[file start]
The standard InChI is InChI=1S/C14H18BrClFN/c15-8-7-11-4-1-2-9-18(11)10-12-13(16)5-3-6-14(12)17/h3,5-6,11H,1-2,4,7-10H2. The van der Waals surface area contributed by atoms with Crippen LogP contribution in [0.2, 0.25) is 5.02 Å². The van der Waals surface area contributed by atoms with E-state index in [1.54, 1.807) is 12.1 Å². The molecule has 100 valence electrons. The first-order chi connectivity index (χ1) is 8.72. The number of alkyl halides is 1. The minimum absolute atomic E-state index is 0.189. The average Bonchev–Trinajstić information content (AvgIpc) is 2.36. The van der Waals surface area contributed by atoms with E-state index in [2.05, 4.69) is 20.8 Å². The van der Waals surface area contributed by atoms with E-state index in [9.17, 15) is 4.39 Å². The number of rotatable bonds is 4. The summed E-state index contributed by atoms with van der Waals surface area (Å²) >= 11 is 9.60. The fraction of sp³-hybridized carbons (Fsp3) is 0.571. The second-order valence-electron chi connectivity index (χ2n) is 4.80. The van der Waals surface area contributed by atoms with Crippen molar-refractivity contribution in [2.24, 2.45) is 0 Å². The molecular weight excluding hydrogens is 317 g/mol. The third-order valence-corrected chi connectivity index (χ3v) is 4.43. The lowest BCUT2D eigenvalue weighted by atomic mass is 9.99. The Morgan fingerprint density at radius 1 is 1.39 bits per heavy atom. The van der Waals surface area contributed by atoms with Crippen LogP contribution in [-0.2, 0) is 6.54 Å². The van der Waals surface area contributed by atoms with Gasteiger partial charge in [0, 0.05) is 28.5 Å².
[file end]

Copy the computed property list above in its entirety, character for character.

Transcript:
The standard InChI is InChI=1S/C14H18BrClFN/c15-8-7-11-4-1-2-9-18(11)10-12-13(16)5-3-6-14(12)17/h3,5-6,11H,1-2,4,7-10H2. The van der Waals surface area contributed by atoms with Crippen LogP contribution in [0.2, 0.25) is 5.02 Å². The van der Waals surface area contributed by atoms with E-state index in [1.54, 1.807) is 12.1 Å². The molecule has 100 valence electrons. The first-order chi connectivity index (χ1) is 8.72. The number of alkyl halides is 1. The minimum absolute atomic E-state index is 0.189. The average Bonchev–Trinajstić information content (AvgIpc) is 2.36. The van der Waals surface area contributed by atoms with E-state index in [2.05, 4.69) is 20.8 Å². The van der Waals surface area contributed by atoms with E-state index in [9.17, 15) is 4.39 Å². The number of rotatable bonds is 4. The summed E-state index contributed by atoms with van der Waals surface area (Å²) >= 11 is 9.60. The fraction of sp³-hybridized carbons (Fsp3) is 0.571. The second-order valence-electron chi connectivity index (χ2n) is 4.80. The van der Waals surface area contributed by atoms with Crippen molar-refractivity contribution in [2.24, 2.45) is 0 Å². The molecular weight excluding hydrogens is 317 g/mol. The third-order valence-corrected chi connectivity index (χ3v) is 4.43. The lowest BCUT2D eigenvalue weighted by atomic mass is 9.99. The Morgan fingerprint density at radius 1 is 1.39 bits per heavy atom. The van der Waals surface area contributed by atoms with Crippen LogP contribution in [-0.2, 0) is 6.54 Å². The van der Waals surface area contributed by atoms with Gasteiger partial charge in [0, 0.05) is 28.5 Å².